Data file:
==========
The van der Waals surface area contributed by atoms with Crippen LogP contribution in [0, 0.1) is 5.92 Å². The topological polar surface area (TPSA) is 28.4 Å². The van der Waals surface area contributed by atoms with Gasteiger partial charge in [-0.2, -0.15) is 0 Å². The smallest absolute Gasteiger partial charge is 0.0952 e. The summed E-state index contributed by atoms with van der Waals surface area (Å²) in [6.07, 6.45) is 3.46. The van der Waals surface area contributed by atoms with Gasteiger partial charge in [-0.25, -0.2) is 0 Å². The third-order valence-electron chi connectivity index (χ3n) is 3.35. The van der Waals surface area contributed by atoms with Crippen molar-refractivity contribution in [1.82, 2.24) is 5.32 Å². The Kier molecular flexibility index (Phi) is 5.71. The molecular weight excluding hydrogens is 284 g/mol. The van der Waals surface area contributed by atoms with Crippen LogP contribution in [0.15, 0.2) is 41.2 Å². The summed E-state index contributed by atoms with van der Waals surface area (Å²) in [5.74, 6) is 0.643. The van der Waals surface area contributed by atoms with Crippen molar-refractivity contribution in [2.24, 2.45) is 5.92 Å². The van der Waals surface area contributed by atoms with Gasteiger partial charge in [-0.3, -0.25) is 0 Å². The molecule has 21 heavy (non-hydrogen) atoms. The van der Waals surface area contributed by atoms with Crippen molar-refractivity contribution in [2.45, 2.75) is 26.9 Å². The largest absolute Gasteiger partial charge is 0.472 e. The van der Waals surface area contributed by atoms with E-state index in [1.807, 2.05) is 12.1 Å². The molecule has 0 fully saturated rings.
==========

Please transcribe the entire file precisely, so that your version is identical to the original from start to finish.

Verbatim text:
The van der Waals surface area contributed by atoms with Crippen LogP contribution in [0, 0.1) is 5.92 Å². The topological polar surface area (TPSA) is 28.4 Å². The van der Waals surface area contributed by atoms with Gasteiger partial charge in [-0.2, -0.15) is 0 Å². The smallest absolute Gasteiger partial charge is 0.0952 e. The summed E-state index contributed by atoms with van der Waals surface area (Å²) in [6.07, 6.45) is 3.46. The van der Waals surface area contributed by atoms with Gasteiger partial charge in [-0.25, -0.2) is 0 Å². The third-order valence-electron chi connectivity index (χ3n) is 3.35. The van der Waals surface area contributed by atoms with Crippen molar-refractivity contribution in [1.82, 2.24) is 5.32 Å². The Kier molecular flexibility index (Phi) is 5.71. The molecular weight excluding hydrogens is 284 g/mol. The van der Waals surface area contributed by atoms with Crippen LogP contribution in [0.15, 0.2) is 41.2 Å². The summed E-state index contributed by atoms with van der Waals surface area (Å²) in [5.74, 6) is 0.643. The van der Waals surface area contributed by atoms with Crippen molar-refractivity contribution in [2.24, 2.45) is 5.92 Å². The van der Waals surface area contributed by atoms with Gasteiger partial charge in [-0.3, -0.25) is 0 Å². The molecule has 21 heavy (non-hydrogen) atoms. The van der Waals surface area contributed by atoms with Crippen molar-refractivity contribution in [2.45, 2.75) is 26.9 Å². The largest absolute Gasteiger partial charge is 0.472 e. The van der Waals surface area contributed by atoms with E-state index in [1.807, 2.05) is 12.1 Å². The molecule has 0 fully saturated rings.